Cooking with my mother when I was living at home was mostly stirring the gravy, while she did all the other (and more interesting) tasks….though I admit, she taught me to peel veggies and make French toast, both of which have been useful skills. She was a great cook but she had so many other interests in life that the kitchen was not our prime focus together, other than when we were engaged in nightly dishwashing and cleanup. The real cooking, I learned from my first spouse. He had left home earlier than me so had been feeding himself (rather well) for a couple of years before we got together. It seemed like he could tackle any type of food without fear. But on the rare occasions when there was something neither of us knew how to do, I’d call my older sister-in-law, who was a genius in the kitchen department, and she’d walk me through the process over the phone. I remember doing that once – the first time I ever had to cook a turkey, with guests coming for dinner. My significant other was supposed to make the dinner but he got held up working late so I had to take over. My sister-in-law was wonderful!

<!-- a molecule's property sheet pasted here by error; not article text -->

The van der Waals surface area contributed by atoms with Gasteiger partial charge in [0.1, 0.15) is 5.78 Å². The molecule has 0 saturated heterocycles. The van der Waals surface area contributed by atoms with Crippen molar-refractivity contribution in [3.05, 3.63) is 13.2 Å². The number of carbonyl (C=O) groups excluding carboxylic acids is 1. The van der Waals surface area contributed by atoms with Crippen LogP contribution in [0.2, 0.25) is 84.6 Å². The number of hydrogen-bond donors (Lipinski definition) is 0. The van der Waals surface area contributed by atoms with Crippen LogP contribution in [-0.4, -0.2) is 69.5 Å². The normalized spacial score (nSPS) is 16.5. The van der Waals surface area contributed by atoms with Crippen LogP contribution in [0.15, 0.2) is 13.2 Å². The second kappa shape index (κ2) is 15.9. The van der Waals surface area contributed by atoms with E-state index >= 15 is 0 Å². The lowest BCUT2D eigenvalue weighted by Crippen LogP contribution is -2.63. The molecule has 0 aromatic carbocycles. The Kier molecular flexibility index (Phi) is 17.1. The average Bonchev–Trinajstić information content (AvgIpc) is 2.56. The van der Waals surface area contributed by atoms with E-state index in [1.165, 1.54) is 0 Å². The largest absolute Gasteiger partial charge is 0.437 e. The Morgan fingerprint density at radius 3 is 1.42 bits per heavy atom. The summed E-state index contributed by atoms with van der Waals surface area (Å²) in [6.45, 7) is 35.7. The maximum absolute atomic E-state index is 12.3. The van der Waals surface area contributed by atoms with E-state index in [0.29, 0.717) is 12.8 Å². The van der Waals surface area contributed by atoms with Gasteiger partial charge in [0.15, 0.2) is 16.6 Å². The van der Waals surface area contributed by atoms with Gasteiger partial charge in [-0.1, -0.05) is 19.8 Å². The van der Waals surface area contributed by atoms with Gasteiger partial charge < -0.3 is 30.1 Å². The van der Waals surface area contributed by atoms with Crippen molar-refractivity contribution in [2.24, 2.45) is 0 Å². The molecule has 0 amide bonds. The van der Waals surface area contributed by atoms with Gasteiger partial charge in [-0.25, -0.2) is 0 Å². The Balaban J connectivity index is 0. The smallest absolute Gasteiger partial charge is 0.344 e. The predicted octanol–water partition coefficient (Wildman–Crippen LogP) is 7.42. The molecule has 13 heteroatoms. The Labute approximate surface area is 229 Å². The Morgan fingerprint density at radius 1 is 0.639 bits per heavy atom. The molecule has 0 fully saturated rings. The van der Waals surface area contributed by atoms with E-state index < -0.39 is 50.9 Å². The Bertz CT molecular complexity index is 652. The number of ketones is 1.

16. Laurie MacBride Says:

    August 7th, 2015 at 7:26 pm

    Cooking with my mother when I was living at home was mostly stirring the gravy, while she did all the other (and more interesting) tasks….though I admit, she taught me to peel veggies and make French toast, both of which have been useful skills. She was a great cook but she had so many other interests in life that the kitchen was not our prime focus together, other than when we were engaged in nightly dishwashing and cleanup. The real cooking, I learned from my first spouse. He had left home earlier than me so had been feeding himself (rather well) for a couple of years before we got together. It seemed like he could tackle any type of food without fear. But on the rare occasions when there was something neither of us knew how to do, I’d call my older sister-in-law, who was a genius in the kitchen department, and she’d walk me through the process over the phone. I remember doing that once – the first time I ever had to cook a turkey, with guests coming for dinner. My significant other was supposed to make the dinner but he got held up working late so I had to take over. I knew how to stir gravy, but not how to actually make the gravy, or much of anything else that preceded that step. My sister-in-law was a wonderful coach and the dinner was a success!